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Comment #3 posted by rainbow on December 07, 1999 at 06:22:17 PT
It is really strange Dana that one has to fear the government that is supposed to be for by and of the people.I did ask the McCzar to let me know when he would be taking me out so that I could spare my children the horrible scene.I too am untrusting of the people in our gov't and it started with Nixon Reagan Bush and now Clinton.Damn these people are just evil. Maybe the antichrist is really here and sitting in Wash. D.C.CheersRainbow
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Comment #2 posted by Dana on December 07, 1999 at 01:57:31 PT:
bizzarre,,yet typical
first of all,,my compliments to the previous commentator. Is there any reason,,,,why it is not blatantly obvious that the drug war is a total SHAM?Our tax dollars,at the rate of $634.00 per second are being spent and unaccounted for! The entire basis for even having a "drug war",is a bunch of F*#%$ * CRAP!....I could go on and on and on,,,,If I wasnt so old,I;d try to get involved and make some waves,,but then I would probably die in some strange "accident",with no witnesses. This government is the scariest monster of all time. 
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Comment #1 posted by JB-American on December 06, 1999 at 18:45:56 PT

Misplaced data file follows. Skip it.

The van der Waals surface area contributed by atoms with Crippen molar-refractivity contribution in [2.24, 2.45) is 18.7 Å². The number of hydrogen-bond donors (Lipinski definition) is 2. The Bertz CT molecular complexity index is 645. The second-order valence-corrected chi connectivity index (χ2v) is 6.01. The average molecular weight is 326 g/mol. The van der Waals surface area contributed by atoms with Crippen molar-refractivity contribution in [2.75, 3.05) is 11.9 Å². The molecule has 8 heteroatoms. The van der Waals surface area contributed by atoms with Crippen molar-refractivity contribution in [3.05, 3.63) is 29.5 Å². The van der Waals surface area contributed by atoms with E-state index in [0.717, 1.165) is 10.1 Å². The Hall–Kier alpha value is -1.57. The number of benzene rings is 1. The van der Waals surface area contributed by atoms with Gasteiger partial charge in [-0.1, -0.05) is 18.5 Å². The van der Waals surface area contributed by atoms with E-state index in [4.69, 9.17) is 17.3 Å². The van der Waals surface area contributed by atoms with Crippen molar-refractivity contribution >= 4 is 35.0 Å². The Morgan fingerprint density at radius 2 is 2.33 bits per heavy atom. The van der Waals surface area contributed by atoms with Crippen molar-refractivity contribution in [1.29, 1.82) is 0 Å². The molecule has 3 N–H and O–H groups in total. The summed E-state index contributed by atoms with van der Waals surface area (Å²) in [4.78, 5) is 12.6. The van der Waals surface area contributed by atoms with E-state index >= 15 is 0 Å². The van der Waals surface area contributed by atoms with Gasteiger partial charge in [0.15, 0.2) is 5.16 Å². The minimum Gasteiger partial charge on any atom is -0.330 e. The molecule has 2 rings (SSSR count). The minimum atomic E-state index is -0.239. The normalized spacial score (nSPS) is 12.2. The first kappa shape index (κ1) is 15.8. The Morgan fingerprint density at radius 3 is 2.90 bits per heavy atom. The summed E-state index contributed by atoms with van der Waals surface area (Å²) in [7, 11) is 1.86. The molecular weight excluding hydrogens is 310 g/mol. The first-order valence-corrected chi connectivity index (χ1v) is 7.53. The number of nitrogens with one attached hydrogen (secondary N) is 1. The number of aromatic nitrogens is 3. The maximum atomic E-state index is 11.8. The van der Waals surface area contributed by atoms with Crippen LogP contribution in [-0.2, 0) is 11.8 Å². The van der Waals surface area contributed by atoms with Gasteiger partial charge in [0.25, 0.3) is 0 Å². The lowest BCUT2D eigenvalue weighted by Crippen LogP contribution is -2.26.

The Madness of Prohibition will Continue
 McCaffery: Propaganda specialist I would like to ask general McCaffery just exactly how much training in the area of propaganda production he has had considering that he has made it all the way through the ranks of the US Army. I guess that was the best move for Clinton seeing that the Republicans were trying to label him soft on drugs: hire an expert in deception and propaganda for his drug "czar".  It's time to make a doctor of medicine drug "czar". I hope that everyone knows that the controlled substances acts(state and federal) are decided by congress,the Justice Department and state legislatures, and NOT by the American Medical Association and the Surgeon General of the United States as they were before 1971. This is a key point in this issue: "Do we allow doctors and health officials to control the scheduling of drus are do we leave it lawyers,legislators, congressmen, and police?" This is not a trick question. If you have any doubts as to this fact, READ the ACT or read "Smoke and Mirrors", by Dan Baum. The control of drugs is a medical,not a criminal issue. The law itself must be fundamentally changed.